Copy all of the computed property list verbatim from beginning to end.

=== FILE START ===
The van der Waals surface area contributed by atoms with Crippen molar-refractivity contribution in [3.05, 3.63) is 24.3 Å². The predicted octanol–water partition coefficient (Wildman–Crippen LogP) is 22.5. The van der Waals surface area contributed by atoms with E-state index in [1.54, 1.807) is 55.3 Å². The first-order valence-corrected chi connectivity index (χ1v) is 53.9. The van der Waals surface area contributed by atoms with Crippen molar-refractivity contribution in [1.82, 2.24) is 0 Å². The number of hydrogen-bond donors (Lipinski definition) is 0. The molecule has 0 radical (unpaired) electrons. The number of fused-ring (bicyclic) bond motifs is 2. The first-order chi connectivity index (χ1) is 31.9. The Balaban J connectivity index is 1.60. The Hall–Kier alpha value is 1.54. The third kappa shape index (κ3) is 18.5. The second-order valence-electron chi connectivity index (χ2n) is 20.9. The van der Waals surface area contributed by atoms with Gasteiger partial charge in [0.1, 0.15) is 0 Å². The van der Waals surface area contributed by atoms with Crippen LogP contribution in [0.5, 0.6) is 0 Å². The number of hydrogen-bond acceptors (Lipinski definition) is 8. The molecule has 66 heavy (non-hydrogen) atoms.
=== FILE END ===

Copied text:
The van der Waals surface area contributed by atoms with Crippen molar-refractivity contribution in [3.05, 3.63) is 24.3 Å². The predicted octanol–water partition coefficient (Wildman–Crippen LogP) is 22.5. The van der Waals surface area contributed by atoms with E-state index in [1.54, 1.807) is 55.3 Å². The first-order valence-corrected chi connectivity index (χ1v) is 53.9. The van der Waals surface area contributed by atoms with Crippen molar-refractivity contribution in [1.82, 2.24) is 0 Å². The number of hydrogen-bond donors (Lipinski definition) is 0. The molecule has 0 radical (unpaired) electrons. The number of fused-ring (bicyclic) bond motifs is 2. The first-order chi connectivity index (χ1) is 31.9. The Balaban J connectivity index is 1.60. The Hall–Kier alpha value is 1.54. The third kappa shape index (κ3) is 18.5. The second-order valence-electron chi connectivity index (χ2n) is 20.9. The van der Waals surface area contributed by atoms with Gasteiger partial charge in [0.1, 0.15) is 0 Å². The van der Waals surface area contributed by atoms with Crippen LogP contribution in [0.5, 0.6) is 0 Å². The number of hydrogen-bond acceptors (Lipinski definition) is 8. The molecule has 66 heavy (non-hydrogen) atoms.